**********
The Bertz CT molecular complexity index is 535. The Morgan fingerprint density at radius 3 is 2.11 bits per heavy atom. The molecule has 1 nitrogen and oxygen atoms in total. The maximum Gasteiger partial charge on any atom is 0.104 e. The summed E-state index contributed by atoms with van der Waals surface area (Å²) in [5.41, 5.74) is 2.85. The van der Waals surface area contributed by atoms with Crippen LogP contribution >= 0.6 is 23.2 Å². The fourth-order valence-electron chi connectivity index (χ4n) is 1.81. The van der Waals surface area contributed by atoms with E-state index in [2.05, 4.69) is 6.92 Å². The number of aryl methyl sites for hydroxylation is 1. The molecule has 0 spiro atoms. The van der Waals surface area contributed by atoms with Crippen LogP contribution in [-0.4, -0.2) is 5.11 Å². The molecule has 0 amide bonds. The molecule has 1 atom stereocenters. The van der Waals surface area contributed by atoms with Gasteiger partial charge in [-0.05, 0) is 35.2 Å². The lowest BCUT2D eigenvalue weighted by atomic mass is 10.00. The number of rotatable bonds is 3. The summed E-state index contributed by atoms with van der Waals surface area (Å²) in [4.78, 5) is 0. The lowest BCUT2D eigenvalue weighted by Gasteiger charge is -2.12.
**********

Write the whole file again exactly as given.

The Bertz CT molecular complexity index is 535. The Morgan fingerprint density at radius 3 is 2.11 bits per heavy atom. The molecule has 1 nitrogen and oxygen atoms in total. The maximum Gasteiger partial charge on any atom is 0.104 e. The summed E-state index contributed by atoms with van der Waals surface area (Å²) in [5.41, 5.74) is 2.85. The van der Waals surface area contributed by atoms with Crippen LogP contribution >= 0.6 is 23.2 Å². The fourth-order valence-electron chi connectivity index (χ4n) is 1.81. The van der Waals surface area contributed by atoms with E-state index in [2.05, 4.69) is 6.92 Å². The number of aryl methyl sites for hydroxylation is 1. The molecule has 0 spiro atoms. The van der Waals surface area contributed by atoms with Crippen LogP contribution in [-0.4, -0.2) is 5.11 Å². The molecule has 0 amide bonds. The molecule has 1 atom stereocenters. The van der Waals surface area contributed by atoms with Gasteiger partial charge in [-0.05, 0) is 35.2 Å². The lowest BCUT2D eigenvalue weighted by atomic mass is 10.00. The number of rotatable bonds is 3. The summed E-state index contributed by atoms with van der Waals surface area (Å²) in [4.78, 5) is 0. The lowest BCUT2D eigenvalue weighted by Gasteiger charge is -2.12.